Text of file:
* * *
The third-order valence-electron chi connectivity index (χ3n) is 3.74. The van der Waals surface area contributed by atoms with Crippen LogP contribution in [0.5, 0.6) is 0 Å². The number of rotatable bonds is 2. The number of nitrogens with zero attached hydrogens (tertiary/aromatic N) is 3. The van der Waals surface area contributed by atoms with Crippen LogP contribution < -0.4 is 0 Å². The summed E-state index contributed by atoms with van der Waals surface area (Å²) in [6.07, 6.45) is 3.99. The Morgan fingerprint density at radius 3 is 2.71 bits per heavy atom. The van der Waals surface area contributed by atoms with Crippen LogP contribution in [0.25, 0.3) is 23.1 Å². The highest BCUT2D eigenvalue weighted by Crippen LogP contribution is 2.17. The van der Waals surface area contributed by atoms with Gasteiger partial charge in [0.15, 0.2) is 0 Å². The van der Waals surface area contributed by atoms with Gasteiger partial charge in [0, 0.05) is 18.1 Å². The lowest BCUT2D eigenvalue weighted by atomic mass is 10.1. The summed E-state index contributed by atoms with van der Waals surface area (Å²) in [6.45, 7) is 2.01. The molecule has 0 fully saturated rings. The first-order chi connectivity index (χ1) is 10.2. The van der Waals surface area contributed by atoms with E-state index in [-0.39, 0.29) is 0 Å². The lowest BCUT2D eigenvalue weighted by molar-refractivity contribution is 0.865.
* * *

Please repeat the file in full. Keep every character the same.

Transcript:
The third-order valence-electron chi connectivity index (χ3n) is 3.74. The van der Waals surface area contributed by atoms with Crippen LogP contribution in [0.5, 0.6) is 0 Å². The number of rotatable bonds is 2. The number of nitrogens with zero attached hydrogens (tertiary/aromatic N) is 3. The van der Waals surface area contributed by atoms with Crippen LogP contribution < -0.4 is 0 Å². The summed E-state index contributed by atoms with van der Waals surface area (Å²) in [6.07, 6.45) is 3.99. The Morgan fingerprint density at radius 3 is 2.71 bits per heavy atom. The van der Waals surface area contributed by atoms with Crippen LogP contribution in [0.25, 0.3) is 23.1 Å². The highest BCUT2D eigenvalue weighted by Crippen LogP contribution is 2.17. The van der Waals surface area contributed by atoms with Gasteiger partial charge in [0.15, 0.2) is 0 Å². The van der Waals surface area contributed by atoms with Gasteiger partial charge in [0, 0.05) is 18.1 Å². The lowest BCUT2D eigenvalue weighted by atomic mass is 10.1. The summed E-state index contributed by atoms with van der Waals surface area (Å²) in [6.45, 7) is 2.01. The molecule has 0 fully saturated rings. The first-order chi connectivity index (χ1) is 10.2. The van der Waals surface area contributed by atoms with E-state index in [-0.39, 0.29) is 0 Å². The lowest BCUT2D eigenvalue weighted by molar-refractivity contribution is 0.865.